Killing a technology product is never a clean process, as Google well knows. Microsoft shows the way to deal with a failed project and we’re seeing its five stages of abandoning a product as it prepares to retire Windows 8.
The stages of Microsoft abandoning a product are well known – the failure of Microsoft Vista is the best example, but not the only one.
As Microsoft smooths Window 8?s pillow and prepares for its imminent demise we can see the process at work.
At first the company denies there is a problem, the flashy advertising campaigns are boosted and the various ‘in the camp’ commentators get informal briefings from company evangelists to fuel their snarky columns about people getting Microsoft’s latest product all wrong.
This usually goes on for around six months until the market feedback that the product is a dog becomes overwhelming – usually this happens at the same time the first reliable sales figures start appearing.
As the consensus in the broader community becomes settled that the new product isn’t good, the company’s tame commentators turn nasty and lash out at the critics for ‘misrepresenting’ the new product.
This is usually a touchy period for Microsoft and other vendors as they can’t risk being too aggressive but they have to allow their allies to both let off steam and try to recover the credibility they lost in hyping what’s clearly been a market failure.
Once it’s clear the perceived wisdom that the product isn’t very good isn’t going to be shaken, the vendor comes out with special offers and pricing changes to try and coax users over to the new service.
With Windows 8, Microsoft tried something unusual, rather than cutting prices, Microsoft announced it would increase the cost of Windows 8.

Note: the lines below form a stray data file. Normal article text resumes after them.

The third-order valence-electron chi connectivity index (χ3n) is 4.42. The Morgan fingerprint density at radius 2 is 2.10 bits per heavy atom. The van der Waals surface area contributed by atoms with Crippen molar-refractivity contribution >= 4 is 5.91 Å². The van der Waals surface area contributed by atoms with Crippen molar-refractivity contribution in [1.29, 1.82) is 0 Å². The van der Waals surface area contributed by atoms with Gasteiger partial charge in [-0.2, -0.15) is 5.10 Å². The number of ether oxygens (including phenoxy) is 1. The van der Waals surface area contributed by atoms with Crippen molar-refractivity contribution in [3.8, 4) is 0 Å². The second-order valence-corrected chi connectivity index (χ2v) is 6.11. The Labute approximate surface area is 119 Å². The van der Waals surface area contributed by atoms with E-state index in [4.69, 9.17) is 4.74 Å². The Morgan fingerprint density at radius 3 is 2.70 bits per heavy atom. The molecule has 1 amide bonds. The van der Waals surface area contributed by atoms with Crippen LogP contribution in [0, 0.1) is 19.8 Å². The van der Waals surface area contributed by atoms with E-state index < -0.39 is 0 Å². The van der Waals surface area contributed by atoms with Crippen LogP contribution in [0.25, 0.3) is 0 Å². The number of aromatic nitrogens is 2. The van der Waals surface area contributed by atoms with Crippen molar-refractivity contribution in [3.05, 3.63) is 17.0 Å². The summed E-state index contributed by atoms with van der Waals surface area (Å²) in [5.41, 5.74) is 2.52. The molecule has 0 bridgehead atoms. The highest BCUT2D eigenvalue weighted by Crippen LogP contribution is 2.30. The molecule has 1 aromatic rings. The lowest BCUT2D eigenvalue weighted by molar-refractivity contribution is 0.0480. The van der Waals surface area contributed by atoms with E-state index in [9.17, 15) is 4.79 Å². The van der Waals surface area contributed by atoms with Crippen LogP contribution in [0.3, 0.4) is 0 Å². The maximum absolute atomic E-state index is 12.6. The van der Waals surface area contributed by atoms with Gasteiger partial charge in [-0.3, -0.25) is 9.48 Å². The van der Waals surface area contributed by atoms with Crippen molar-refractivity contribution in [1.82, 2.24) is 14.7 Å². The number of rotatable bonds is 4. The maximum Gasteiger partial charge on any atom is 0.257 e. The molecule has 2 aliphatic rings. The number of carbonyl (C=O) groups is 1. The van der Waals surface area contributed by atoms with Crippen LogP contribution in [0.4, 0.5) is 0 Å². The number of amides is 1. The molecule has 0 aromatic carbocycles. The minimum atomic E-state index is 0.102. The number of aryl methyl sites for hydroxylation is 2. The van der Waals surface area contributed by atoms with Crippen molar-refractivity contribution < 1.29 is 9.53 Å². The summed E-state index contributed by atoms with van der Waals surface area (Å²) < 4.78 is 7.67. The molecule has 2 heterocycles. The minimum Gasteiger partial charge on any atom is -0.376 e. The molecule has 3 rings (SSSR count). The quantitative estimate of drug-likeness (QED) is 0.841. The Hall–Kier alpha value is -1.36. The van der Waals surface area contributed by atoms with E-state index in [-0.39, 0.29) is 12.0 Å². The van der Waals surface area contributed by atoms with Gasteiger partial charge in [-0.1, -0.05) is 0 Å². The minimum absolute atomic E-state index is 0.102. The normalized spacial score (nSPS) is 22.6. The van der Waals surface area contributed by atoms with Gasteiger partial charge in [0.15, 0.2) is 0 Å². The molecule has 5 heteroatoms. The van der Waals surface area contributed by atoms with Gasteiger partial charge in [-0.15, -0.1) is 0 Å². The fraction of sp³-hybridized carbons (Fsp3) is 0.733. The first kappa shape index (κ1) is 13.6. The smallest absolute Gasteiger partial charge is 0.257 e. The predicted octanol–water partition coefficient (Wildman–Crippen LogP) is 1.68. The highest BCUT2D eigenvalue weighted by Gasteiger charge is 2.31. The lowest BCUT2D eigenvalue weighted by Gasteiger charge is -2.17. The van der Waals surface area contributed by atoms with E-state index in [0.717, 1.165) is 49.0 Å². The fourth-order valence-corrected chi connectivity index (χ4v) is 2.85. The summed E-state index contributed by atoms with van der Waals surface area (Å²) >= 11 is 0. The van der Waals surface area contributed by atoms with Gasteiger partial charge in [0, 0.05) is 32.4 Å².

The idea was probably to panic people into buying the product and giving Microsoft a revenue and market share bounce for the quarter.
It didn’t work – the consensus that Windows 7 is a better product meant people stayed away.
As the realisation that pricing tweaks and promotional stunts won’t work sends the company, and its supporters, into a funk.
For experienced industry watchers, the silence around a product that’s been heavily hyped and defended for the previous year or two is a good indication that the next version is being accelerated.
Eventually the vendor accepts the product has failed and starts working on its own exit strategy – hopefully one that doesn’t see too many executives sacked.
With Microsoft, this process starts with a quiet announcement that the replacement version of Windows is on the way, in this case Windows Blue.
At the same time, the tame commentators start talking about ‘leaks’ of the wonderful new system that is in the pipeline. Early beta versions of the new product start popping up in developers’ forums and file sharing sites.
Eventually you get stories like this one that appeared in The Verge yesterday – Windows Blue leaks online and we can be sure the Microsoft public relations machine has subtly moved onto the next version.
Vale Windows 8
So Windows 8 is coming to an early end. In one way this is a shame as it was a brave gamble by Steve Ballmer and his team to solve the ‘three screen’ problem.
Computer users today are using three or more screens or devices – a desktop, a smartphone and a TV or tablet computer.
Microsoft were hoping they could develop a system that unified all these platforms and gave users a common experience regardless of what they were using.
It appears to have failed, probably because the different devices don’t have the same user experience, so a keyboard-based system doesn’t work on a touchscreen while a touch-based system sucks really badly on a desktop or laptop computer – which is Windows 8?s real problem.
Another problem for Microsoft were the unrealistic expectations that Window 8 would halt the slide of personal computer sales.
PC manufacturers have been baffled by the rise of smartphones and tablet computers – vendors like Dell, HP and Acer have been miserable at moving into the new product lines and they hoped that Microsoft could help arrest their market declines.
This was asking too much of Windows 8 and was never really likely.
So the cycle begins again with Windows Blue, the question is whether it will be the last version of Windows as we move further into the post-PC era.
Paul Wallbank speaks and writes on how industries and societies are changing in this connected, globalised era. When he isn’t explaining technology issues, he helps businesses and community organisations through his business Netsmarts.